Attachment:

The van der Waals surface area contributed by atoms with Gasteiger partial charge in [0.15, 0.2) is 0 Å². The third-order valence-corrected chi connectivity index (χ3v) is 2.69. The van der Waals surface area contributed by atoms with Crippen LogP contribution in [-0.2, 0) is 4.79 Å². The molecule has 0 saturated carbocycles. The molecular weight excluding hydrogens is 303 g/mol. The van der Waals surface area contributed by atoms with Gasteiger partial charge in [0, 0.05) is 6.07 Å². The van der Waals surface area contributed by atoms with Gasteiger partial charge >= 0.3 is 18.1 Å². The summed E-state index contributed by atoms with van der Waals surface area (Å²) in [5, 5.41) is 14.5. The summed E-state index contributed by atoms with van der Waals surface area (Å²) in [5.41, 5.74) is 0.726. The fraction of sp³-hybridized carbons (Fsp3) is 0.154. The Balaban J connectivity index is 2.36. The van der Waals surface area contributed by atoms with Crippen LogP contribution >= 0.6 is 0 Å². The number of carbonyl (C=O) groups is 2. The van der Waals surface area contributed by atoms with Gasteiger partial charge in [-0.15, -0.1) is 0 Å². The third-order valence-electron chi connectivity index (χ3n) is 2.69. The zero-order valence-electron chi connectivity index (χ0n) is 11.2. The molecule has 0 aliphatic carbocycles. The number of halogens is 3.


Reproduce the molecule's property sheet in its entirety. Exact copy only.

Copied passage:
The van der Waals surface area contributed by atoms with Gasteiger partial charge in [0.15, 0.2) is 0 Å². The third-order valence-corrected chi connectivity index (χ3v) is 2.69. The van der Waals surface area contributed by atoms with Crippen LogP contribution in [-0.2, 0) is 4.79 Å². The molecule has 0 saturated carbocycles. The molecular weight excluding hydrogens is 303 g/mol. The van der Waals surface area contributed by atoms with Gasteiger partial charge in [0, 0.05) is 6.07 Å². The van der Waals surface area contributed by atoms with Gasteiger partial charge >= 0.3 is 18.1 Å². The summed E-state index contributed by atoms with van der Waals surface area (Å²) in [5, 5.41) is 14.5. The summed E-state index contributed by atoms with van der Waals surface area (Å²) in [5.41, 5.74) is 0.726. The fraction of sp³-hybridized carbons (Fsp3) is 0.154. The Balaban J connectivity index is 2.36. The van der Waals surface area contributed by atoms with Crippen LogP contribution >= 0.6 is 0 Å². The number of carbonyl (C=O) groups is 2. The van der Waals surface area contributed by atoms with Gasteiger partial charge in [-0.15, -0.1) is 0 Å². The third-order valence-electron chi connectivity index (χ3n) is 2.69. The zero-order valence-electron chi connectivity index (χ0n) is 11.2. The molecule has 0 aliphatic carbocycles. The number of halogens is 3.